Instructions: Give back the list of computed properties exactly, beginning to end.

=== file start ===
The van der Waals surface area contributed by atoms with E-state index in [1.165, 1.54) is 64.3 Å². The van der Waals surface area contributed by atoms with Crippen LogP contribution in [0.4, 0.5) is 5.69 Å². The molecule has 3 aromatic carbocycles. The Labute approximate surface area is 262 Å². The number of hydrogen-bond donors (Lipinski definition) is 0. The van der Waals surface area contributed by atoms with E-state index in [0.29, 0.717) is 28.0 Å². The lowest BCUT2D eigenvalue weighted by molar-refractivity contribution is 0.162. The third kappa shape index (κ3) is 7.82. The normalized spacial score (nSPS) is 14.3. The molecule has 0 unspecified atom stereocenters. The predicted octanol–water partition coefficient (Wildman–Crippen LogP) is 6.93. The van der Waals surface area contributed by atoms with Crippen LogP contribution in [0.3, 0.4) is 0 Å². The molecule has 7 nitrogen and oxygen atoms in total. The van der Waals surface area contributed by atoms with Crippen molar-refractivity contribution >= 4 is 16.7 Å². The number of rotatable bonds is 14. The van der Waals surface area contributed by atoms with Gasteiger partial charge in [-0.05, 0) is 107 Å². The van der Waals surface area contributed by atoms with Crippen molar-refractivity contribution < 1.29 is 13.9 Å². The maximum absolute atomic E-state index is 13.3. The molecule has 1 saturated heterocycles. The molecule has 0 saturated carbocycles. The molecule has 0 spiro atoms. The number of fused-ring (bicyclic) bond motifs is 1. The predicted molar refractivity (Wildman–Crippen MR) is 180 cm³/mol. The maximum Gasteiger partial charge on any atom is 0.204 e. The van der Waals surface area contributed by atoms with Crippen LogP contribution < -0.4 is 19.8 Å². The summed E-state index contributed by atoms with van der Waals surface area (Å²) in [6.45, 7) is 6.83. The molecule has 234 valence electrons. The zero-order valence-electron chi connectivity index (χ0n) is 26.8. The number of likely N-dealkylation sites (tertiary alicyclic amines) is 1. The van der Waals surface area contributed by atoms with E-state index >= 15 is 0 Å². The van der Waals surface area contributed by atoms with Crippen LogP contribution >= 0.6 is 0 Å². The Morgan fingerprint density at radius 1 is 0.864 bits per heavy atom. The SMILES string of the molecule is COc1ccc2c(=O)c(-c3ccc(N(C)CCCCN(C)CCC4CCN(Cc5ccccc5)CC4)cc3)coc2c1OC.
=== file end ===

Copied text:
The van der Waals surface area contributed by atoms with E-state index in [1.165, 1.54) is 64.3 Å². The van der Waals surface area contributed by atoms with Crippen LogP contribution in [0.4, 0.5) is 5.69 Å². The molecule has 3 aromatic carbocycles. The Labute approximate surface area is 262 Å². The number of hydrogen-bond donors (Lipinski definition) is 0. The van der Waals surface area contributed by atoms with E-state index in [0.29, 0.717) is 28.0 Å². The lowest BCUT2D eigenvalue weighted by molar-refractivity contribution is 0.162. The third kappa shape index (κ3) is 7.82. The normalized spacial score (nSPS) is 14.3. The molecule has 0 unspecified atom stereocenters. The predicted octanol–water partition coefficient (Wildman–Crippen LogP) is 6.93. The van der Waals surface area contributed by atoms with Crippen LogP contribution in [0.3, 0.4) is 0 Å². The molecule has 7 nitrogen and oxygen atoms in total. The van der Waals surface area contributed by atoms with Crippen molar-refractivity contribution >= 4 is 16.7 Å². The number of rotatable bonds is 14. The van der Waals surface area contributed by atoms with Gasteiger partial charge in [-0.05, 0) is 107 Å². The van der Waals surface area contributed by atoms with Crippen molar-refractivity contribution < 1.29 is 13.9 Å². The maximum absolute atomic E-state index is 13.3. The molecule has 1 saturated heterocycles. The molecule has 0 saturated carbocycles. The molecule has 0 spiro atoms. The number of fused-ring (bicyclic) bond motifs is 1. The predicted molar refractivity (Wildman–Crippen MR) is 180 cm³/mol. The maximum Gasteiger partial charge on any atom is 0.204 e. The van der Waals surface area contributed by atoms with Crippen LogP contribution < -0.4 is 19.8 Å². The summed E-state index contributed by atoms with van der Waals surface area (Å²) in [6.45, 7) is 6.83. The molecule has 234 valence electrons. The zero-order valence-electron chi connectivity index (χ0n) is 26.8. The number of likely N-dealkylation sites (tertiary alicyclic amines) is 1. The van der Waals surface area contributed by atoms with E-state index >= 15 is 0 Å². The van der Waals surface area contributed by atoms with Crippen LogP contribution >= 0.6 is 0 Å². The Morgan fingerprint density at radius 1 is 0.864 bits per heavy atom. The SMILES string of the molecule is COc1ccc2c(=O)c(-c3ccc(N(C)CCCCN(C)CCC4CCN(Cc5ccccc5)CC4)cc3)coc2c1OC.